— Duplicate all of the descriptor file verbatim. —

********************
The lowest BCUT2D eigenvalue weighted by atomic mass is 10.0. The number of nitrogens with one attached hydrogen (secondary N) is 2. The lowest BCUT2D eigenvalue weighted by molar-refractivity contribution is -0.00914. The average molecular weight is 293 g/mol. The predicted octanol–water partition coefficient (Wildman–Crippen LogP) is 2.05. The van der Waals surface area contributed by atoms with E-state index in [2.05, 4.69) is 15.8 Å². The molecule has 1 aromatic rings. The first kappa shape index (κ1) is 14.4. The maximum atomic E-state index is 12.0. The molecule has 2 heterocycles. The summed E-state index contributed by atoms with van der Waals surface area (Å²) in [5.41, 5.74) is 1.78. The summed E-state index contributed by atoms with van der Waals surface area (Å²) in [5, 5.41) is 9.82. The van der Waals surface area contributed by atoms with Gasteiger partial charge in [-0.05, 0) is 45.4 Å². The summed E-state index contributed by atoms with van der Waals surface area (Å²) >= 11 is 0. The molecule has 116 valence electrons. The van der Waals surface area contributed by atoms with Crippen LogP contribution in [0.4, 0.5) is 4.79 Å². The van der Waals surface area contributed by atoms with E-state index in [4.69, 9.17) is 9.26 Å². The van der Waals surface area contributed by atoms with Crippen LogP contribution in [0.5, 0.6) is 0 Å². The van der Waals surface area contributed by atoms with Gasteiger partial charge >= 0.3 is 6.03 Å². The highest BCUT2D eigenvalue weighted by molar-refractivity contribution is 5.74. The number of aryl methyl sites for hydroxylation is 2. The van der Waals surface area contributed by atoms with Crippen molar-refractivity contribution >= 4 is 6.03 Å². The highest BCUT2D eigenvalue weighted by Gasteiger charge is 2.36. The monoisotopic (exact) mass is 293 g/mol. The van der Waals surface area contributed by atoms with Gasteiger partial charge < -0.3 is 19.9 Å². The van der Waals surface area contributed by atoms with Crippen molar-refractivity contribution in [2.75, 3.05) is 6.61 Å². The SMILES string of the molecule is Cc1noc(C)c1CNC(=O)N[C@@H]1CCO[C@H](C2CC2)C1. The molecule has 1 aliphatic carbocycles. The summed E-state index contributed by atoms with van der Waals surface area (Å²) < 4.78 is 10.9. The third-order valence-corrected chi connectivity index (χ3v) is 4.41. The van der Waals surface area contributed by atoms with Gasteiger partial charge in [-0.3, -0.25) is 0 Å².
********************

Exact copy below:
The lowest BCUT2D eigenvalue weighted by atomic mass is 10.0. The number of nitrogens with one attached hydrogen (secondary N) is 2. The lowest BCUT2D eigenvalue weighted by molar-refractivity contribution is -0.00914. The average molecular weight is 293 g/mol. The predicted octanol–water partition coefficient (Wildman–Crippen LogP) is 2.05. The van der Waals surface area contributed by atoms with E-state index in [2.05, 4.69) is 15.8 Å². The molecule has 1 aromatic rings. The first kappa shape index (κ1) is 14.4. The maximum atomic E-state index is 12.0. The molecule has 2 heterocycles. The summed E-state index contributed by atoms with van der Waals surface area (Å²) in [5.41, 5.74) is 1.78. The summed E-state index contributed by atoms with van der Waals surface area (Å²) in [5, 5.41) is 9.82. The van der Waals surface area contributed by atoms with Gasteiger partial charge in [-0.05, 0) is 45.4 Å². The summed E-state index contributed by atoms with van der Waals surface area (Å²) >= 11 is 0. The molecule has 116 valence electrons. The van der Waals surface area contributed by atoms with Crippen LogP contribution in [0.4, 0.5) is 4.79 Å². The van der Waals surface area contributed by atoms with E-state index in [4.69, 9.17) is 9.26 Å². The van der Waals surface area contributed by atoms with Crippen LogP contribution in [0.5, 0.6) is 0 Å². The van der Waals surface area contributed by atoms with Gasteiger partial charge >= 0.3 is 6.03 Å². The highest BCUT2D eigenvalue weighted by molar-refractivity contribution is 5.74. The number of aryl methyl sites for hydroxylation is 2. The van der Waals surface area contributed by atoms with Crippen molar-refractivity contribution >= 4 is 6.03 Å². The highest BCUT2D eigenvalue weighted by Gasteiger charge is 2.36. The monoisotopic (exact) mass is 293 g/mol. The van der Waals surface area contributed by atoms with Gasteiger partial charge < -0.3 is 19.9 Å². The van der Waals surface area contributed by atoms with Crippen molar-refractivity contribution in [2.75, 3.05) is 6.61 Å². The SMILES string of the molecule is Cc1noc(C)c1CNC(=O)N[C@@H]1CCO[C@H](C2CC2)C1. The molecule has 1 aliphatic carbocycles. The summed E-state index contributed by atoms with van der Waals surface area (Å²) < 4.78 is 10.9. The third-order valence-corrected chi connectivity index (χ3v) is 4.41. The van der Waals surface area contributed by atoms with Gasteiger partial charge in [-0.3, -0.25) is 0 Å².